A Five-Step Guide to Healthy Submitting
By Chris Wiewiora
This is the year you’re going to get published. Or published again. Right? Right!
A lot of writers have probably made publication a New Year’s resolution. However, like a diet plan of over-exercising that doesn’t lead to good health, massive submitting to magazines doesn’t lead to healthy publishing. You have to be patient and not over exert yourself.
If you’ve read my other tips the past year, then you’ll know that I’m a fan of fives. And so, with this tip I’ll give you five ways to get your submission into shape to send. From there you’ll be on a healthy way to publishing.
First things first: Train with your manuscript. You wouldn’t run a race without training. The same thing is true with your writing. Push your writing as far as it needs to go by workshopping it, and then set it aside; redrafting it, and then set it aside; reading it aloud for rhythm and errors, and then set it aside. Do you notice a pattern? You need to have patience with the training of your writing by using both time and space. Setting aside your writing is like having days off from working out to repair your muscles.
2. Understand your manuscript
While you’re setting aside your piece, go ahead and classify your manuscript. Ask yourself: What is this? I don’t mean to distain your writing or to figure out the genre, but seriously ask yourself what your writing is about. While you might be entertaining and/or instructing, there’s some sort of audience—even a niche within the literary world—who specifically wants to read your writing.
3. Know what magazines are out there
Once you’ve gotten a general sense of what your writing is about, then the third thing you’ll want to do is consider all the magazines, both literary and not.
Note: You’re reading magazines, right? Because if you’re sending your writing out to magazines and not reading them—let alone subscribing to them—then you have no right to be published in them. Even if you can’t afford to subscribe to all the magazines (who can?), then you can at least read many of them free via online content, research databases such as Project MUSE or JSTOR subscribed to by university libraries, and public libraries with periodical sections (sometimes entire rooms!) of magazines. You can pick up the Best of… anthologies, get back issues from friends, ask teachers or professors to give you their old copies, or start up a “free reading” box at your school or work or workshop where you put an issue in to take an issue out.
The reason you want to consider all these literary magazines is to match your writing to the appropriate magazine. For instance, I’m the managing editor of the online literary magazine Flyway: Journal of Writing & Environment. While we look for environmental writing, we also look for place-based writing or where the setting of narratives and language is an integral aspect of a piece. With that, you’ll want to read the mission statements, interviews with current editors, articles about or by the editors of magazines that you could classify as similar to your writing. Also, look at those magazines’ current calls for submissions, announcements, and news. All that information is available for the community tapped into a magazine.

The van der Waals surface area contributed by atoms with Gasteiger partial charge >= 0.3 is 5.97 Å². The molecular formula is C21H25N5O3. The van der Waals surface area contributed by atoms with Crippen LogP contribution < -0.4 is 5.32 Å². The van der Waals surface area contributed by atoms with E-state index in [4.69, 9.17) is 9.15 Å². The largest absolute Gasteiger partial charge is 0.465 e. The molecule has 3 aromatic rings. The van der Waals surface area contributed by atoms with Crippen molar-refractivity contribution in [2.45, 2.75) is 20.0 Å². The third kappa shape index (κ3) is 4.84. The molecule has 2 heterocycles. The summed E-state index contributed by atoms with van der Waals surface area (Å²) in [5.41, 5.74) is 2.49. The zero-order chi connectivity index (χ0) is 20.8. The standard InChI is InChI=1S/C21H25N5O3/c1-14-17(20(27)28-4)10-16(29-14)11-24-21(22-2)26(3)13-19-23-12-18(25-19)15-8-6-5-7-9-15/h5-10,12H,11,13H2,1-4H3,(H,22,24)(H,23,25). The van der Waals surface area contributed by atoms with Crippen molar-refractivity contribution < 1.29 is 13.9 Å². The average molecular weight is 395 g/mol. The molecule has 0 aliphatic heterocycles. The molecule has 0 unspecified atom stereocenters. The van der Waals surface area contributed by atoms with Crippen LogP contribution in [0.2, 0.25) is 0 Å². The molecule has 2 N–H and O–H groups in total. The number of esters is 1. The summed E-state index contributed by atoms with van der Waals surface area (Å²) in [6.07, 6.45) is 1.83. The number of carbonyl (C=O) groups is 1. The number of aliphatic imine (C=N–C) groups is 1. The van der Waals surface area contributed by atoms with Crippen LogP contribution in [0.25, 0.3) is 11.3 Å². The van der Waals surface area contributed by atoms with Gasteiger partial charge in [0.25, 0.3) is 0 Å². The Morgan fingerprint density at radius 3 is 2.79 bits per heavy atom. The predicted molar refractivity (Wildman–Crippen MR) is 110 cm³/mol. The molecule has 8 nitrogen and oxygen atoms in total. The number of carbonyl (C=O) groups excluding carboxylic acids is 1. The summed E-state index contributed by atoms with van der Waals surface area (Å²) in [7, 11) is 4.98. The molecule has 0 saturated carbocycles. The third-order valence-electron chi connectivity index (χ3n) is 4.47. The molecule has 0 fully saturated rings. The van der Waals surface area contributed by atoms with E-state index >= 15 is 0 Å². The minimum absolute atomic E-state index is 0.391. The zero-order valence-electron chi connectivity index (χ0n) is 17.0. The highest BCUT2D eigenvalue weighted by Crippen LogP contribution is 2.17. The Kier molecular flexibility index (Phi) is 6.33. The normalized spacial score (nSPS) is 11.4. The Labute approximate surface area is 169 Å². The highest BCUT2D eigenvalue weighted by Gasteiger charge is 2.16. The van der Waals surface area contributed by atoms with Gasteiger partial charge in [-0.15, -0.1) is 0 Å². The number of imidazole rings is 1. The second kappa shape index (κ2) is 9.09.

4. Start small
Now, you’ll want to send your manuscript to a handful of magazines. That means no more than five at a time. Seriously. Sending to ten, twenty, or more magazines at once is a waste of your time and money. If you’re sending to twenty places at the cost of $3 per submission because of printing, envelops, SASE (or online submission fees), then you’re spending $60 that you might as well pay yourself not to publish. Even if you’re sending for free, then realize that you’re blasting off electronic messages to managing editors who have to handle a massive amount of submissions and can easily spot over-submitters. Just as easily as you send to them, they can reject your manuscript, hold your piece in limbo, or even put you on a blacklist of indefinite non-acceptance for the future.
5. Review your work
You’re going to get rejected. I know this tip is about healthy submitting to publish, but publishing is also about handling rejection healthily.
When you get rejected figure out if the rejection was a default rejection without any personal comments or if the rejection “had some ink.” When submissions were mostly physically mailed and SASEs were mailed back with a rejection slip, editors sometimes wrote brief encouraging notes to writers. This still happens with both physical rejection slips and now more often with online submissions. The more personal the note, the better your aim with your submission. Think of a personal rejection as your manuscript striking the dartboard, while acceptance is the bull’s-eye.
For here, keep a record of rejections. If all five magazines reject your writing, then go through these tips again. The next time you submit you’ll be another healthy step closer to your resolution of publication.
Chris Wiewiora is a native of Orlando, Florida. Currently, he lives in Ames, Iowa where he is a Master of Fine Arts graduate student at Iowa State University’s Creative Writing and Environment program and the managing editor of Flyway. He is a regular contributor to the Good Men Project and a contributing editor to BULL: Men’s Fiction. Read more at www.chriswiewiora.com